One warm humid day, I pulled out of my garage and the windshield fogged up. I fiddled with the controls but to no avail. Then I realized the fog was on the outside. I got rid of it with my wipers. I could use some mental defogging on this issue. Like so many things, it's about heat and wetness.
Temperature is short hand for how much molecules are moving. Warm air seems to be able to “hold” more moisture than cold. But this is not a chemical reaction — the molecules in the air are not hanging on to individual water molecules. It’s mostly a state of matter thing.
When it’s warmer, a higher proportion of water can become a gas instead of a liquid. And warmer air has more space between the molecules so more water molecules can fit in there. A clothes dryer cranks up the heat so more water evaporates.
When it's humid, more water is available to turn into water vapour. The air you breathe out is humid. It just came out from inside (if not topologically) your body. Usually windshield fogging more an issue with a bunch of people in the vehicle, or a few people are breathing heavily...
At cooler temperatures, a higher proportion of water turns into a liquid than a gas and you get condensation, clouds in cold air (check out this cloud in a room) or fog on glasses if you step from the cold into a warm humid room, or on your windshield on a cold day. In my case, the windshield was cool from sitting in the garage overnight and then met with warm, humid air.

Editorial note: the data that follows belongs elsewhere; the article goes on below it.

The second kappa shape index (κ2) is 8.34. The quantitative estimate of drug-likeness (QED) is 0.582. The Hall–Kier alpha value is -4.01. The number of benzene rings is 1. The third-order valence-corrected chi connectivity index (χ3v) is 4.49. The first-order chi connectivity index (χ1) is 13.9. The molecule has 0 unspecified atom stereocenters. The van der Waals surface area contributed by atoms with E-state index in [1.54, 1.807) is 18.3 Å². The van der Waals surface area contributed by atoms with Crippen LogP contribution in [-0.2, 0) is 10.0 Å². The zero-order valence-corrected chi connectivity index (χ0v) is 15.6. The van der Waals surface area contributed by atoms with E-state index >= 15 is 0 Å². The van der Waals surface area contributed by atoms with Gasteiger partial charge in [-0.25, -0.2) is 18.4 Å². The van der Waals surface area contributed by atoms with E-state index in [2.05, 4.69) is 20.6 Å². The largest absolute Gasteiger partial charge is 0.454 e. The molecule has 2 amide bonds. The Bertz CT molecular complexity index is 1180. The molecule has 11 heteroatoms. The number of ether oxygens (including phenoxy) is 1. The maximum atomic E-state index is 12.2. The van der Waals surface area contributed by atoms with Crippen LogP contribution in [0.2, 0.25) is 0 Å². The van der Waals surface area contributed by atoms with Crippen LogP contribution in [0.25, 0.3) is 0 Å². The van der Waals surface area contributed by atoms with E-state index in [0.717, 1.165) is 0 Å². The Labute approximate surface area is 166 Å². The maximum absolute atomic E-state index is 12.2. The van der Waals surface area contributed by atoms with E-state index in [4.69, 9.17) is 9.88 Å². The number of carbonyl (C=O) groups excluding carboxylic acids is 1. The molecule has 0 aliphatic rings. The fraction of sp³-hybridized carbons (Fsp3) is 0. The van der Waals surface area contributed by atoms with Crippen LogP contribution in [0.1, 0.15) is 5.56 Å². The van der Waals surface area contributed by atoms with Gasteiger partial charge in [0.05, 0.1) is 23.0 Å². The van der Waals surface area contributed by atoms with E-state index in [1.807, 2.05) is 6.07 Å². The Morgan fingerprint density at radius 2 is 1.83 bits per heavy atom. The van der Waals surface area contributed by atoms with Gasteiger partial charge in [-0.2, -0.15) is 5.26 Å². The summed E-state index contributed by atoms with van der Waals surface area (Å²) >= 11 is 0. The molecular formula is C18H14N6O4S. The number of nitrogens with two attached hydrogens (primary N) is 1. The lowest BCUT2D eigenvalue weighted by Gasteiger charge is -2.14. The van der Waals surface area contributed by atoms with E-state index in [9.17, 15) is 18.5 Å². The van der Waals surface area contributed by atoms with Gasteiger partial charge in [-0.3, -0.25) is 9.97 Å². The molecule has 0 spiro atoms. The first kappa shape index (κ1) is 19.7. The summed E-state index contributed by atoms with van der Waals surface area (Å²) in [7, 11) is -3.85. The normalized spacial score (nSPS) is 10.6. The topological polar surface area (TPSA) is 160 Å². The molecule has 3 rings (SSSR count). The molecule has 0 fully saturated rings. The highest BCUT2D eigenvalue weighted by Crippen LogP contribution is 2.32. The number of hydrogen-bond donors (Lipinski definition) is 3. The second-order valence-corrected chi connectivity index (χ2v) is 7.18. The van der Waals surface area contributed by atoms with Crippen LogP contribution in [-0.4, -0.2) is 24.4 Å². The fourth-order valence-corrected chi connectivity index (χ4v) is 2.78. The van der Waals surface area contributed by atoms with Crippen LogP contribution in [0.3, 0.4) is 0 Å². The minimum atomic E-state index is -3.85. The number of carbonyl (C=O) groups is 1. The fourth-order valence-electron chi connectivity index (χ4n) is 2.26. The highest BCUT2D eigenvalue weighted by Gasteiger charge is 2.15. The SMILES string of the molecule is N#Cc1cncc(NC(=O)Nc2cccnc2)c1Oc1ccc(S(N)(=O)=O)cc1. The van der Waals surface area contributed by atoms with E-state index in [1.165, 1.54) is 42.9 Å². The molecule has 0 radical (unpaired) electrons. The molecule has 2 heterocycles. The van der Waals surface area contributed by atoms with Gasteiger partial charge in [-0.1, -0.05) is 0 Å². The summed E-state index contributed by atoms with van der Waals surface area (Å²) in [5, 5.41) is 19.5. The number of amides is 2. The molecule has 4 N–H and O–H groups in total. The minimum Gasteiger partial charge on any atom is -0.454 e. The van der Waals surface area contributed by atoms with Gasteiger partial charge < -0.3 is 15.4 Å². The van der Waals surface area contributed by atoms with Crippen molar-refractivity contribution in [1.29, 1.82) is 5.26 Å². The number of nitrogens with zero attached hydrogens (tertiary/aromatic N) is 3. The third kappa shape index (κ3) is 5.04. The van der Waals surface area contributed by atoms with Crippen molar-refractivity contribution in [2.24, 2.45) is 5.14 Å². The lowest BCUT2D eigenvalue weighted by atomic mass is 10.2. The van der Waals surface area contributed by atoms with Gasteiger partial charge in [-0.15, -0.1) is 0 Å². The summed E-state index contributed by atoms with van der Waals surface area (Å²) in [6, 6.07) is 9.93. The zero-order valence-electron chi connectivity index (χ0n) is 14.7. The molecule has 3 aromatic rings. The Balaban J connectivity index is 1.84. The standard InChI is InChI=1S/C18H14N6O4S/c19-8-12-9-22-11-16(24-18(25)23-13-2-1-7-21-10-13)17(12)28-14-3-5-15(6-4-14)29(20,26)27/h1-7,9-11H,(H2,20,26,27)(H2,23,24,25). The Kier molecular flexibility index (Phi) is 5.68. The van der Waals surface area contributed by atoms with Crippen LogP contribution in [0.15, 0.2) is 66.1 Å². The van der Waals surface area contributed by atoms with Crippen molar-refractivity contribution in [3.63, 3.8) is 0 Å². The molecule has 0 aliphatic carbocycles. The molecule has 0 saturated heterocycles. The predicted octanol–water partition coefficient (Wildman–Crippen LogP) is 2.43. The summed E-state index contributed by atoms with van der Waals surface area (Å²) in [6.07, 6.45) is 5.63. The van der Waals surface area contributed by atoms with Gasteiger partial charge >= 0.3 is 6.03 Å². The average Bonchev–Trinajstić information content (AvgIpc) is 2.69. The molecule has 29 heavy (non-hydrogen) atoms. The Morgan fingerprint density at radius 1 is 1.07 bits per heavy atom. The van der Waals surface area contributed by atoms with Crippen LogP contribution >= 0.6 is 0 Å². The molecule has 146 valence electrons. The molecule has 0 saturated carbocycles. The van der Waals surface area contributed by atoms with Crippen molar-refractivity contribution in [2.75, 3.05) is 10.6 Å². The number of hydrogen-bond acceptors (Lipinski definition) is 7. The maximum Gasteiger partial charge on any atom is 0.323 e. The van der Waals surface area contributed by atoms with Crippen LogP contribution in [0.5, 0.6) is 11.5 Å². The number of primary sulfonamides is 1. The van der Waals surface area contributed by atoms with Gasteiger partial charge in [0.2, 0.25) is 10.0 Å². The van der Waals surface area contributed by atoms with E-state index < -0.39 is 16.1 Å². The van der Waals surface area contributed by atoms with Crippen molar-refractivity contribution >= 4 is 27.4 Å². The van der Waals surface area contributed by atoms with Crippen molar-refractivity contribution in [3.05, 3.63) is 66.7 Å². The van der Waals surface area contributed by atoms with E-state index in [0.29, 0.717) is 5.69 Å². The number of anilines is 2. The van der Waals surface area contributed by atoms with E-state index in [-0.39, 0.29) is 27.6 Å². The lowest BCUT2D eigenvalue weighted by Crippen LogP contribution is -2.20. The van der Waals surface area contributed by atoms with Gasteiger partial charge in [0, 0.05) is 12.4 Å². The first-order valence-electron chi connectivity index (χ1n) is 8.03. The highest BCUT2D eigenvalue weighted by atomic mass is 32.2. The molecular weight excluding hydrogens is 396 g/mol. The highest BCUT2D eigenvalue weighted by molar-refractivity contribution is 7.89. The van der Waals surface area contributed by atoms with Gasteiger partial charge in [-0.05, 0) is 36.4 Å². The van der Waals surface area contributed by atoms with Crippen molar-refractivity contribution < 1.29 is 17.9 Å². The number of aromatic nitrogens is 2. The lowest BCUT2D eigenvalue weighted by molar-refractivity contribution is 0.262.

Water forms tiny droplets because the water molecules prefer other water molecules to a foreign body like glass. If you rub soap on your hockey visor or spit into your scuba mask, you change the surface properties so water “likes” it better.
According to my car manual (which, don't worry, I read it at home, not while driving), the defog setting automatically chooses outside air instead of recirculating. Recirculating air will increase the humidity and make it more difficult to defog.
For a fast defog, use the maximum heat with the maximum air. This gets annoying after a while. If you turn it off, then it may fog up again. To keep it away, switch to a less annoying amount of heat and air. This source suggested that if the blowing air is cooler than the windshield, then the air will warm on contact and more moisture will evaporate. But that might take you out of your comfort zone. In any case, get your navigator to fiddle with this, so you can pay attention to the road.
Try making a Cloud in a Bottle on Science World Resources.